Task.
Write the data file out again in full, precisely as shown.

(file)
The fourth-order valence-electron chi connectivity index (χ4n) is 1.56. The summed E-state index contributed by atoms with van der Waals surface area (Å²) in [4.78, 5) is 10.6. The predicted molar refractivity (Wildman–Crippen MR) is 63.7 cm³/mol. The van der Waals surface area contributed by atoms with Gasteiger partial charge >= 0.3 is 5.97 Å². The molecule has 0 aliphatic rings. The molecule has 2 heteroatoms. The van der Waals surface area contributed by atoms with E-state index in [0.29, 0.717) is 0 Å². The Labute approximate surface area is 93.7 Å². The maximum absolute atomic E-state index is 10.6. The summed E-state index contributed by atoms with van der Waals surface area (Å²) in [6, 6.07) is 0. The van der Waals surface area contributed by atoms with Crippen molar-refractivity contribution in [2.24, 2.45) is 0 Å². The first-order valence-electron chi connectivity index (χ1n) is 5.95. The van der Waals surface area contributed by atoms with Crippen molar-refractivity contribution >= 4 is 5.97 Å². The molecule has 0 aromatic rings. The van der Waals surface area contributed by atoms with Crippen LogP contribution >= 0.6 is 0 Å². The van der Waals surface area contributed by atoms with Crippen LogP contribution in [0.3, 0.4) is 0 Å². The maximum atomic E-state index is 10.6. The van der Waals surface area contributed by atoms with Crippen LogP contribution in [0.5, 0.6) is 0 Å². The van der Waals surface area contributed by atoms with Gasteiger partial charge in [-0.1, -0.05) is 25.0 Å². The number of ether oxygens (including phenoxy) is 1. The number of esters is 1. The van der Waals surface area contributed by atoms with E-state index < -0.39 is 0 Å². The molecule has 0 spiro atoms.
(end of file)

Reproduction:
The fourth-order valence-electron chi connectivity index (χ4n) is 1.56. The summed E-state index contributed by atoms with van der Waals surface area (Å²) in [4.78, 5) is 10.6. The predicted molar refractivity (Wildman–Crippen MR) is 63.7 cm³/mol. The van der Waals surface area contributed by atoms with Gasteiger partial charge >= 0.3 is 5.97 Å². The molecule has 0 aliphatic rings. The molecule has 2 heteroatoms. The van der Waals surface area contributed by atoms with E-state index in [0.29, 0.717) is 0 Å². The Labute approximate surface area is 93.7 Å². The maximum absolute atomic E-state index is 10.6. The summed E-state index contributed by atoms with van der Waals surface area (Å²) in [6, 6.07) is 0. The van der Waals surface area contributed by atoms with Crippen molar-refractivity contribution in [2.24, 2.45) is 0 Å². The first-order valence-electron chi connectivity index (χ1n) is 5.95. The van der Waals surface area contributed by atoms with Crippen molar-refractivity contribution >= 4 is 5.97 Å². The molecule has 0 aromatic rings. The van der Waals surface area contributed by atoms with Crippen LogP contribution >= 0.6 is 0 Å². The van der Waals surface area contributed by atoms with Crippen LogP contribution in [0.3, 0.4) is 0 Å². The maximum atomic E-state index is 10.6. The van der Waals surface area contributed by atoms with Crippen LogP contribution in [0.5, 0.6) is 0 Å². The van der Waals surface area contributed by atoms with Gasteiger partial charge in [-0.1, -0.05) is 25.0 Å². The number of ether oxygens (including phenoxy) is 1. The number of esters is 1. The van der Waals surface area contributed by atoms with E-state index < -0.39 is 0 Å². The molecule has 0 spiro atoms.